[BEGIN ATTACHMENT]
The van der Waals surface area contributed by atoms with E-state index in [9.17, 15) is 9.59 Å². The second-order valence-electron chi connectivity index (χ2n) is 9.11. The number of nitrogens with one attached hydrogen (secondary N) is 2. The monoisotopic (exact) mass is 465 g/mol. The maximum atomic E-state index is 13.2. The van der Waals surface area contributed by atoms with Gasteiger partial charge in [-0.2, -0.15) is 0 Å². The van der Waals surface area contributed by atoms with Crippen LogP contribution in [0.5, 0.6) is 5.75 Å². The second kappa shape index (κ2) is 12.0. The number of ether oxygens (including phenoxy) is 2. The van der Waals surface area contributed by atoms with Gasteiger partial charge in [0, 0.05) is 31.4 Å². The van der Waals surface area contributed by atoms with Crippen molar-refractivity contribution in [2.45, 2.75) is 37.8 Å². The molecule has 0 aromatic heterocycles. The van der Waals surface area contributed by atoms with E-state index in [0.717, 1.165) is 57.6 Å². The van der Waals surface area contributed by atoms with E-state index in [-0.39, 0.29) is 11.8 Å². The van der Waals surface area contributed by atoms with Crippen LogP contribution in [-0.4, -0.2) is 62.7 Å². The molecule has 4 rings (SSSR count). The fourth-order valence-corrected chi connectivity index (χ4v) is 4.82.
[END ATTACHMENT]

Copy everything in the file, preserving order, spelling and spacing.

The van der Waals surface area contributed by atoms with E-state index in [9.17, 15) is 9.59 Å². The second-order valence-electron chi connectivity index (χ2n) is 9.11. The number of nitrogens with one attached hydrogen (secondary N) is 2. The monoisotopic (exact) mass is 465 g/mol. The maximum atomic E-state index is 13.2. The van der Waals surface area contributed by atoms with Gasteiger partial charge in [-0.2, -0.15) is 0 Å². The van der Waals surface area contributed by atoms with Crippen LogP contribution in [0.5, 0.6) is 5.75 Å². The second kappa shape index (κ2) is 12.0. The number of ether oxygens (including phenoxy) is 2. The van der Waals surface area contributed by atoms with Gasteiger partial charge in [0, 0.05) is 31.4 Å². The van der Waals surface area contributed by atoms with Crippen molar-refractivity contribution in [2.45, 2.75) is 37.8 Å². The molecule has 0 aromatic heterocycles. The van der Waals surface area contributed by atoms with E-state index in [0.717, 1.165) is 57.6 Å². The van der Waals surface area contributed by atoms with E-state index in [-0.39, 0.29) is 11.8 Å². The van der Waals surface area contributed by atoms with Crippen LogP contribution in [-0.4, -0.2) is 62.7 Å². The molecule has 4 rings (SSSR count). The fourth-order valence-corrected chi connectivity index (χ4v) is 4.82.